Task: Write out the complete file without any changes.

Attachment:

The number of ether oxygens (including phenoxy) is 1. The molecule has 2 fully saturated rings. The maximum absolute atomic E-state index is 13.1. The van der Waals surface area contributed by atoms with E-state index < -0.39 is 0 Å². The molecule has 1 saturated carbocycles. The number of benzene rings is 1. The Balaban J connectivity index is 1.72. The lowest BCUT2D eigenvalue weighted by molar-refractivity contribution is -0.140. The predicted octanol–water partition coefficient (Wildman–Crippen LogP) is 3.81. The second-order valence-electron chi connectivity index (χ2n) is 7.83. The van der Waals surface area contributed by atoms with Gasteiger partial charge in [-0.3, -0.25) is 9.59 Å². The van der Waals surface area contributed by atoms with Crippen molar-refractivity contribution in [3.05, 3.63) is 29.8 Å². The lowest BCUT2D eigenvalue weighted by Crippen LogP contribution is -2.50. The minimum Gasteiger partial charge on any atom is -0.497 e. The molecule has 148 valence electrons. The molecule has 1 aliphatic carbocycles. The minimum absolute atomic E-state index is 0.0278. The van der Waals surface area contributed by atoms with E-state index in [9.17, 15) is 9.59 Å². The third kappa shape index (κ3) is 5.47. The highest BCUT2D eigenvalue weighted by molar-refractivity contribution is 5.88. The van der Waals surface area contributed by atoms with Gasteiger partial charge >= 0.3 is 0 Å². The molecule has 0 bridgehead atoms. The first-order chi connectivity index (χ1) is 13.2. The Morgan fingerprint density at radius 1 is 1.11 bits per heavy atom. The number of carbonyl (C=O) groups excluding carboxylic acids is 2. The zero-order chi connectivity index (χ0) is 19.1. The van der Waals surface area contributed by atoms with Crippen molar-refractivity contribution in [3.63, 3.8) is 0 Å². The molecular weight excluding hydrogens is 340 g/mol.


The number of ether oxygens (including phenoxy) is 1. The molecule has 2 fully saturated rings. The maximum absolute atomic E-state index is 13.1. The van der Waals surface area contributed by atoms with E-state index < -0.39 is 0 Å². The molecule has 1 saturated carbocycles. The number of benzene rings is 1. The Balaban J connectivity index is 1.72. The lowest BCUT2D eigenvalue weighted by molar-refractivity contribution is -0.140. The predicted octanol–water partition coefficient (Wildman–Crippen LogP) is 3.81. The second-order valence-electron chi connectivity index (χ2n) is 7.83. The van der Waals surface area contributed by atoms with Gasteiger partial charge in [-0.3, -0.25) is 9.59 Å². The van der Waals surface area contributed by atoms with Crippen molar-refractivity contribution in [3.05, 3.63) is 29.8 Å². The lowest BCUT2D eigenvalue weighted by Crippen LogP contribution is -2.50. The minimum Gasteiger partial charge on any atom is -0.497 e. The molecule has 148 valence electrons. The molecule has 1 aliphatic carbocycles. The minimum absolute atomic E-state index is 0.0278. The van der Waals surface area contributed by atoms with E-state index in [9.17, 15) is 9.59 Å². The third kappa shape index (κ3) is 5.47. The highest BCUT2D eigenvalue weighted by molar-refractivity contribution is 5.88. The van der Waals surface area contributed by atoms with Gasteiger partial charge >= 0.3 is 0 Å². The molecule has 0 bridgehead atoms. The first-order chi connectivity index (χ1) is 13.2. The Morgan fingerprint density at radius 1 is 1.11 bits per heavy atom. The number of carbonyl (C=O) groups excluding carboxylic acids is 2. The zero-order chi connectivity index (χ0) is 19.1. The van der Waals surface area contributed by atoms with Crippen molar-refractivity contribution in [3.63, 3.8) is 0 Å². The molecular weight excluding hydrogens is 340 g/mol.